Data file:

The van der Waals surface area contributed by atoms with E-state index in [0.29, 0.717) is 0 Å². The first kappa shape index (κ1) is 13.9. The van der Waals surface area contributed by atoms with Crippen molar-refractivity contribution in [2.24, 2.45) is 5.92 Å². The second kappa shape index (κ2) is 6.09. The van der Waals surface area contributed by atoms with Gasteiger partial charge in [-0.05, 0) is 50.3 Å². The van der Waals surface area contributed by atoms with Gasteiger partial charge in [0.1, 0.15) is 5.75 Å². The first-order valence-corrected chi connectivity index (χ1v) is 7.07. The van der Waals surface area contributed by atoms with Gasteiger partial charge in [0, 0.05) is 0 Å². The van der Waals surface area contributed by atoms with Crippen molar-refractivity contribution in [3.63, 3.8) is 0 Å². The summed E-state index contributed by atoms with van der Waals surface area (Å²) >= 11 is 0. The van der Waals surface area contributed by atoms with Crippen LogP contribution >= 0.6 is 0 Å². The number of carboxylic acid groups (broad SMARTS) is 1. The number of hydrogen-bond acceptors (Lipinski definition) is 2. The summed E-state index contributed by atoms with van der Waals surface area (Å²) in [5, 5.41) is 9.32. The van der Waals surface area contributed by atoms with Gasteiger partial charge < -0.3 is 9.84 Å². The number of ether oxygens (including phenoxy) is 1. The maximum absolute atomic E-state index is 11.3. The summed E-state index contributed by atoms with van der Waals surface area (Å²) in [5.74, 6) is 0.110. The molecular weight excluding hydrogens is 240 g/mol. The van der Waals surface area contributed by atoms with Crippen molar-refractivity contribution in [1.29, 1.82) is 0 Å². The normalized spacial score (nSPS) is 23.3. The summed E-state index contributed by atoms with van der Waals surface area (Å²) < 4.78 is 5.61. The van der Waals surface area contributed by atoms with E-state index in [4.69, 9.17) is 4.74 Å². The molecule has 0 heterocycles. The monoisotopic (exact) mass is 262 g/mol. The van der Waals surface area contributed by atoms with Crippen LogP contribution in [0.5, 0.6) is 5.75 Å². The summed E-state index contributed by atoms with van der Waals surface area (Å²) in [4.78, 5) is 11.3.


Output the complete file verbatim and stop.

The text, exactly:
The van der Waals surface area contributed by atoms with E-state index in [0.29, 0.717) is 0 Å². The first kappa shape index (κ1) is 13.9. The van der Waals surface area contributed by atoms with Crippen molar-refractivity contribution in [2.24, 2.45) is 5.92 Å². The second kappa shape index (κ2) is 6.09. The van der Waals surface area contributed by atoms with Gasteiger partial charge in [-0.05, 0) is 50.3 Å². The van der Waals surface area contributed by atoms with Gasteiger partial charge in [0.1, 0.15) is 5.75 Å². The first-order valence-corrected chi connectivity index (χ1v) is 7.07. The van der Waals surface area contributed by atoms with Gasteiger partial charge in [0, 0.05) is 0 Å². The van der Waals surface area contributed by atoms with Crippen molar-refractivity contribution in [3.63, 3.8) is 0 Å². The summed E-state index contributed by atoms with van der Waals surface area (Å²) >= 11 is 0. The van der Waals surface area contributed by atoms with Crippen LogP contribution >= 0.6 is 0 Å². The number of carboxylic acid groups (broad SMARTS) is 1. The number of hydrogen-bond acceptors (Lipinski definition) is 2. The summed E-state index contributed by atoms with van der Waals surface area (Å²) in [5, 5.41) is 9.32. The van der Waals surface area contributed by atoms with Gasteiger partial charge < -0.3 is 9.84 Å². The number of ether oxygens (including phenoxy) is 1. The maximum absolute atomic E-state index is 11.3. The summed E-state index contributed by atoms with van der Waals surface area (Å²) in [5.74, 6) is 0.110. The molecular weight excluding hydrogens is 240 g/mol. The van der Waals surface area contributed by atoms with Crippen molar-refractivity contribution in [1.29, 1.82) is 0 Å². The normalized spacial score (nSPS) is 23.3. The summed E-state index contributed by atoms with van der Waals surface area (Å²) < 4.78 is 5.61. The van der Waals surface area contributed by atoms with E-state index in [4.69, 9.17) is 4.74 Å². The molecule has 0 heterocycles. The monoisotopic (exact) mass is 262 g/mol. The van der Waals surface area contributed by atoms with Crippen LogP contribution in [0.5, 0.6) is 5.75 Å². The summed E-state index contributed by atoms with van der Waals surface area (Å²) in [4.78, 5) is 11.3.